Recycling the blame

FREMANTLE resident Gregory Payne is furious about the lack of recycling facilities at his Homeswest complex on Queen Victoria Street.

He says poor cooperation between the local council and Homeswest is resulting in piles of recyclable materials going to landfill.

Residents at the site don’t have individual recycling bins because they are “impractical” according to communities department assistant director Jackie Tang, and have to make do with skip bins for general waste.

“There are more than 100 units in the Queen Victoria Street complex in Fremantle, which would create problems if every tenant had their own rubbish and recycling bins,” Ms Tang said.

The department says it’s up to Fremantle council to provide recycling bins, but Cr Adin Lang says the city has had difficulty getting approval from the department.

Mr Payne says since moving into his Coldstores residency in 2011 he’s raised the issue multiple times with Homeswest and also the Freo council, but he’d “just get the run around”.

“I went to Homeswest and they said ‘it’s council’s issue’. I went to council and they said ‘no, it’s Homeswest’s problem’… I went to my housing examination manager and explained it to her,” he says.

In October last year, an exasperated Mr Payne approached newly-elected Cr Lang, asking for help with the recycling issue.


Following some lobbying from Cr Lang and the council’s sustainability manager Tony Strickland, Freo launched a trial in November last year, providing five recycling skip bins in two enclosures for over 100 apartments, to be emptied each fortnight.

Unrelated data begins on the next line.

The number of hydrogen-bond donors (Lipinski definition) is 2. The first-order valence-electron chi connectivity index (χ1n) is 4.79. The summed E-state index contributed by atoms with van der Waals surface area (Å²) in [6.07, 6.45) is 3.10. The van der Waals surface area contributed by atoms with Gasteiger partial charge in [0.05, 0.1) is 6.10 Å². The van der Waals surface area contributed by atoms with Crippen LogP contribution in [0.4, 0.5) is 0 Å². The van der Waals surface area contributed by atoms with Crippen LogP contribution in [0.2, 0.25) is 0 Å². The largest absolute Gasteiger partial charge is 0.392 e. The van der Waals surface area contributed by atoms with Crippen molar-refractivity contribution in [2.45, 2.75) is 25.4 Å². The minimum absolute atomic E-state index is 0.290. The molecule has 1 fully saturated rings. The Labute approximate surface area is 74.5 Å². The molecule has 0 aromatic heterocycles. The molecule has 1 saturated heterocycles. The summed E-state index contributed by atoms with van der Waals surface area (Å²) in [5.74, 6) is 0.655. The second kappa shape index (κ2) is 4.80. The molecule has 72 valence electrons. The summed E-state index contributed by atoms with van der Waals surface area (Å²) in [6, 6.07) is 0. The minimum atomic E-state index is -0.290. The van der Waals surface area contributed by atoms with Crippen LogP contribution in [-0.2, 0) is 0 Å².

A Homeswest letter to residents announcing the trial came with a stern warning: “If the bins are contaminated with household rubbish or non-recyclable items they may be removed”.

Mr Payne says residents are capable of recycling.

“If they’re saying we don’t know how to recycle, well that’s not the case, because the bins are so full the lids are forced up and it’s with the correct materials.”

Mr Payne says although he’s glad to now have some recycling facilities, the five skip bins are not enough to cater for all the apartments.

Cr Lang says there isn’t enough space on site to put in more recycling bins, so it would be up to the state government to build a larger bin area.

“I thought Homeswest would be wanting to help; not putting up their hands and saying ‘it’s not our problem’,” Mr Payne says.

“The council can’t just come onto the property and say ‘we need this, we need that’. Homeswest actually pays the rates to do the job.”

Cr Lang says he has done his best to help Mr Payne and if this recycling issue is state wide, the amount of unnecessary waste produced each fortnight would be “truly shocking”.

“It raises questions about how many other complexes like this exist in WA, where there are no recycling facilities for the tenants,” he says. “I’m really hoping it’s not every Homeswest home across the state.”

Mr Payne has lived in department housing for over 12 years and says he’s never had recycling bins in that time.

A spokesperson for Homeswest said they didn’t know how many houses were without recycling.


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